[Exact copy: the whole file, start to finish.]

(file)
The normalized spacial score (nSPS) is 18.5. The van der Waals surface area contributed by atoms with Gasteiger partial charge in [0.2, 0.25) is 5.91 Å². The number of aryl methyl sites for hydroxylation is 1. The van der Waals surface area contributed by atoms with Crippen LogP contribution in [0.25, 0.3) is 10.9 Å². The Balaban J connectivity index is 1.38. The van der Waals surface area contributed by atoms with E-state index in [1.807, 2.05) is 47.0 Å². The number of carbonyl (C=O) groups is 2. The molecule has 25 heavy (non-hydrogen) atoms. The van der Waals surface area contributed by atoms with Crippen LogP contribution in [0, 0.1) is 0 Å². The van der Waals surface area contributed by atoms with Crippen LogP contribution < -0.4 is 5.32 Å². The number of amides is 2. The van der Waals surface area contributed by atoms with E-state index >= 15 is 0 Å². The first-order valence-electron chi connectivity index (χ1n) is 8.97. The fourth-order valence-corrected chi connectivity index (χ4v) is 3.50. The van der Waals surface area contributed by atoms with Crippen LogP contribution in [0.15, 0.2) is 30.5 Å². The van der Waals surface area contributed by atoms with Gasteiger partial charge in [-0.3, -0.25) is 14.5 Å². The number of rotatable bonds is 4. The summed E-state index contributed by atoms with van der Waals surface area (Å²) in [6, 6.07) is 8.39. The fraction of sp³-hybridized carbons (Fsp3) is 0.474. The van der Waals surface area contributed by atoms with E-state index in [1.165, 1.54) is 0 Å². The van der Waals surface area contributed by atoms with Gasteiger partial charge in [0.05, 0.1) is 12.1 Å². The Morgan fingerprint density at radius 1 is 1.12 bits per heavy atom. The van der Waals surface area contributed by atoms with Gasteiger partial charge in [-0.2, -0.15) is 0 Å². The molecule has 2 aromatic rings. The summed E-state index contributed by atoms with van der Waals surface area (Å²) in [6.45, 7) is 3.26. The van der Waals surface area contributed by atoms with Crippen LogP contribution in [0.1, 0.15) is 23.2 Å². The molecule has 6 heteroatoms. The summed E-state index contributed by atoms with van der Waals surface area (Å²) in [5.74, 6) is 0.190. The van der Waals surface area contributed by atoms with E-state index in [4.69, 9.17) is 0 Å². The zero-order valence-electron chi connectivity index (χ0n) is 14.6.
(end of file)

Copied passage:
The normalized spacial score (nSPS) is 18.5. The van der Waals surface area contributed by atoms with Gasteiger partial charge in [0.2, 0.25) is 5.91 Å². The number of aryl methyl sites for hydroxylation is 1. The van der Waals surface area contributed by atoms with Crippen LogP contribution in [0.25, 0.3) is 10.9 Å². The Balaban J connectivity index is 1.38. The van der Waals surface area contributed by atoms with E-state index in [1.807, 2.05) is 47.0 Å². The number of carbonyl (C=O) groups is 2. The molecule has 25 heavy (non-hydrogen) atoms. The van der Waals surface area contributed by atoms with Crippen LogP contribution in [0, 0.1) is 0 Å². The van der Waals surface area contributed by atoms with Crippen LogP contribution < -0.4 is 5.32 Å². The number of amides is 2. The van der Waals surface area contributed by atoms with E-state index >= 15 is 0 Å². The first-order valence-electron chi connectivity index (χ1n) is 8.97. The fourth-order valence-corrected chi connectivity index (χ4v) is 3.50. The van der Waals surface area contributed by atoms with Crippen LogP contribution in [0.15, 0.2) is 30.5 Å². The van der Waals surface area contributed by atoms with Gasteiger partial charge in [-0.3, -0.25) is 14.5 Å². The number of rotatable bonds is 4. The summed E-state index contributed by atoms with van der Waals surface area (Å²) in [6, 6.07) is 8.39. The fraction of sp³-hybridized carbons (Fsp3) is 0.474. The van der Waals surface area contributed by atoms with E-state index in [1.165, 1.54) is 0 Å². The van der Waals surface area contributed by atoms with Gasteiger partial charge in [0.05, 0.1) is 12.1 Å². The Morgan fingerprint density at radius 1 is 1.12 bits per heavy atom. The van der Waals surface area contributed by atoms with Gasteiger partial charge in [-0.2, -0.15) is 0 Å². The molecule has 2 aromatic rings. The summed E-state index contributed by atoms with van der Waals surface area (Å²) in [6.45, 7) is 3.26. The van der Waals surface area contributed by atoms with Crippen LogP contribution in [0.1, 0.15) is 23.2 Å². The molecule has 6 heteroatoms. The summed E-state index contributed by atoms with van der Waals surface area (Å²) in [5.74, 6) is 0.190. The van der Waals surface area contributed by atoms with E-state index in [4.69, 9.17) is 0 Å². The zero-order valence-electron chi connectivity index (χ0n) is 14.6.